TV shows tend to write teen characters as older, and Tiny Pretty Things Season 1 fell into this same trap.
It’s almost as if they gave up any pretense of sticking to the needed ages. If they had switched the setting to a college or university, it would be aligned with the writing direction.
The mystery at the heart of the story (i.e., Cassie pushed off the building) started strong, but it felt like an afterthought near the end. The series seemed ready to move onto the next big mystery before delivering its climactic conclusion.
Sure, we got the answer of who did it, and there was a shocking twist about how it was handled afterward. However, the events didn’t live up to the anticipation of what was built before it.
June: The minute Cassie sees us together … she’ll pull you back in. You’ll try to resist, but she’ll wear you down because Cassie always wins, while I’ll be left in her shadow. No career, no future … no you. No way!
Nabil: You have seen I am strong.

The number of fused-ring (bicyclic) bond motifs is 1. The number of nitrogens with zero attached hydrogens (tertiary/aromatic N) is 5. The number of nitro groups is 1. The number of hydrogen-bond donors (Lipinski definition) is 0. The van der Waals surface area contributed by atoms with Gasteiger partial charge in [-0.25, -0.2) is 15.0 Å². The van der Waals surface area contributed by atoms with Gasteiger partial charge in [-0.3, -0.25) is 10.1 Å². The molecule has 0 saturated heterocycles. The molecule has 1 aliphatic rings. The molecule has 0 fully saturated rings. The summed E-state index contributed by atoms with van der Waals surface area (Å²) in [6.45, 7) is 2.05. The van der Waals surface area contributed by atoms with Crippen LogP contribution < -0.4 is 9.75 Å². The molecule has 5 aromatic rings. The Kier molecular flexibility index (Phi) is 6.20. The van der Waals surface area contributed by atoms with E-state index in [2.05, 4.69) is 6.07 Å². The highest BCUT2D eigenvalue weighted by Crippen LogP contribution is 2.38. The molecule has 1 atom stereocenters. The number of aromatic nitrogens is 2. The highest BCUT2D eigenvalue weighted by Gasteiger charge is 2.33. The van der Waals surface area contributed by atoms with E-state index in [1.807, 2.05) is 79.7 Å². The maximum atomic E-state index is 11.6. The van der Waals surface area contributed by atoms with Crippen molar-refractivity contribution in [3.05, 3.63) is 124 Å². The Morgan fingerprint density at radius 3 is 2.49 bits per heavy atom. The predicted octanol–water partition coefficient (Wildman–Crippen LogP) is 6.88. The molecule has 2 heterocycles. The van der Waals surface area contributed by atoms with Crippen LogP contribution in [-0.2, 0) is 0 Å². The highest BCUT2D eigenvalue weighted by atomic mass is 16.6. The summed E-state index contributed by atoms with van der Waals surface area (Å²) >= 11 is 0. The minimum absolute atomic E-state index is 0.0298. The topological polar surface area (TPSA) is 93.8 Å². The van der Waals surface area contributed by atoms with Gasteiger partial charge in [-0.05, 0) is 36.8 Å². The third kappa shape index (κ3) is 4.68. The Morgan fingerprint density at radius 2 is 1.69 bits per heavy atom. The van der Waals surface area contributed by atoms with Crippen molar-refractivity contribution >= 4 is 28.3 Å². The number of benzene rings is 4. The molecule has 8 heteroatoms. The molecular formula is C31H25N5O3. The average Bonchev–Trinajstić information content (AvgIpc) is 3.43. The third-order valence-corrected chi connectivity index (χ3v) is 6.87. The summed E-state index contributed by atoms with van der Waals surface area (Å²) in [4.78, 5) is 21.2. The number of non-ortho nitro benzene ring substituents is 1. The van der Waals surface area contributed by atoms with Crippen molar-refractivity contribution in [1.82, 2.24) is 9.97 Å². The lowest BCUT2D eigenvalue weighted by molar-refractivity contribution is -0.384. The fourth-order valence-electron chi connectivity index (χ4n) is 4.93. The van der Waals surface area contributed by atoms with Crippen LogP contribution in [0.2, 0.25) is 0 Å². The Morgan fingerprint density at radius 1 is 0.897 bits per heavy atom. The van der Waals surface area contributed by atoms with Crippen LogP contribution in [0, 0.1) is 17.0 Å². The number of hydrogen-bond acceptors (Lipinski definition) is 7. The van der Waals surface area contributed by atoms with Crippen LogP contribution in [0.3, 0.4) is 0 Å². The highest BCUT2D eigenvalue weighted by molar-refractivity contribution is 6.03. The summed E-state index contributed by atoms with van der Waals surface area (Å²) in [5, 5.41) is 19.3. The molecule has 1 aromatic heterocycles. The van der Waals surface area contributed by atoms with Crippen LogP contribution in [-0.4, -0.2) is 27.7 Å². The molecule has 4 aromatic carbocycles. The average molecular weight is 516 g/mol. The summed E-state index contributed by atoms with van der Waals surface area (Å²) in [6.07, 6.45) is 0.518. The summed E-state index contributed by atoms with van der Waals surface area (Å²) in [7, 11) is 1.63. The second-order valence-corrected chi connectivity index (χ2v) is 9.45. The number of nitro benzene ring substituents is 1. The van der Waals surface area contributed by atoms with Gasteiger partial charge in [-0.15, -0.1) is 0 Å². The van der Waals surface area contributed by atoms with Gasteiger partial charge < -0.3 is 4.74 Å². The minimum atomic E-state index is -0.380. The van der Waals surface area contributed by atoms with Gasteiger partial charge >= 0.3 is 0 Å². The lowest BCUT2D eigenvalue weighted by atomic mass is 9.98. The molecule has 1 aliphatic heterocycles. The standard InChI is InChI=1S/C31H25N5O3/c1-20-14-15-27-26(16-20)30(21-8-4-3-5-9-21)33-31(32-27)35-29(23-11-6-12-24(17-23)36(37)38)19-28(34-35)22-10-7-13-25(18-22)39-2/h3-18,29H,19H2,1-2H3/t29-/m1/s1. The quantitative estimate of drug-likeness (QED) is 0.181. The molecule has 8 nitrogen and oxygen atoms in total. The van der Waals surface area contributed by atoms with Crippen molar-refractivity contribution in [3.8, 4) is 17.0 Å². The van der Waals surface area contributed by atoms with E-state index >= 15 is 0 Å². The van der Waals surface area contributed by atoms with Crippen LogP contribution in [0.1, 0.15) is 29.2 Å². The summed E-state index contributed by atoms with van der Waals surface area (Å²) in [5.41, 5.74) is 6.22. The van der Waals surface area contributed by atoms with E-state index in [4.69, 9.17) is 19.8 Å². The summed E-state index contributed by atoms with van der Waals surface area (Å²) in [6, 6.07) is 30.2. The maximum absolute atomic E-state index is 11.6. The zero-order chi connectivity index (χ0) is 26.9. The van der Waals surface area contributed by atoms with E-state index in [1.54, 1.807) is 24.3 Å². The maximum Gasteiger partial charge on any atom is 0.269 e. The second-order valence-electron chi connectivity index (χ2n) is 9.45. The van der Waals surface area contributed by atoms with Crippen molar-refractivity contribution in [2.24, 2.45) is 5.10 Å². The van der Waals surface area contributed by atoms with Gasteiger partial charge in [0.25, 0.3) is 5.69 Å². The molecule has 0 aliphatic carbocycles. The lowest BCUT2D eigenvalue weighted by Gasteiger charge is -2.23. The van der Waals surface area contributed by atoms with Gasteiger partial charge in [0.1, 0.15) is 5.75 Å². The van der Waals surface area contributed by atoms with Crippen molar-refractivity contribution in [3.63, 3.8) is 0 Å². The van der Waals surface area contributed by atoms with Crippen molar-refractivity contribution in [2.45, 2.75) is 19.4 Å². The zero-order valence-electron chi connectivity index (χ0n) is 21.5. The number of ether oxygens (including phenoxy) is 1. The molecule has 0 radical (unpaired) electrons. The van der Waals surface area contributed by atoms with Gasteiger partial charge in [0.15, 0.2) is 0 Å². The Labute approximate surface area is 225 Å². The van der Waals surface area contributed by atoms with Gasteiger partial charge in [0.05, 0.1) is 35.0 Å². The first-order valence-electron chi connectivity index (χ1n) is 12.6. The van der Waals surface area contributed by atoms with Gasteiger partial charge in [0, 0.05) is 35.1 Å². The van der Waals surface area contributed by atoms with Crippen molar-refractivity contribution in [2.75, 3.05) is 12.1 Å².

June: Cassie is stronger.
[June leans close and touches Nabil’s arm]
June: If you care about me, dig deep tonight and dance hard. Help me show Ramon I can deliver.
I wish the reveal of the attacker and Cassie’s truth got introduced one episode prior.
The extra time would’ve allowed Cassie to enact more parts to her devious plan and showcase more of the web surrounding the attacker. Instead, the pieces led to plot points that were being set-up for a potential second season.
What if there isn’t a Tiny Pretty Things Season 2? We love a juicy cliffhanger, but there needs to be some resolution just in case.
Last Thoughts From The Archer School Of Ballet:
Madame Dubois needs to check her privilege. Her comments and actions toward Neveah were more than just a powerplay for ballet dominance.
The costume designers must’ve had a lot of fun selecting outfits for Shane.
- June’s mother was unnecessarily cold to her about her dream. If she didn’t believe in it, why did she fund it all these years?|
How did Cassie find out about Oren and Shane hooking up?
Cassie performing pirouettes on the ledge on the roof gave me anxiety!
- Furthermore, the students all having access to the school building roof and frequently hanging out there might be the most unbelievable part of the series.
Now, over to you, TV Fanatics!
What did you think of Tiny Pretty Things Season 1?
Who killed Ramon? Is Cassie a complete sociopath?
Did the answer to the murder-mystery live up to your expectations?
Share your thoughts in the comments below!
Tiny Pretty Things Season 1 is streaming now on Netflix!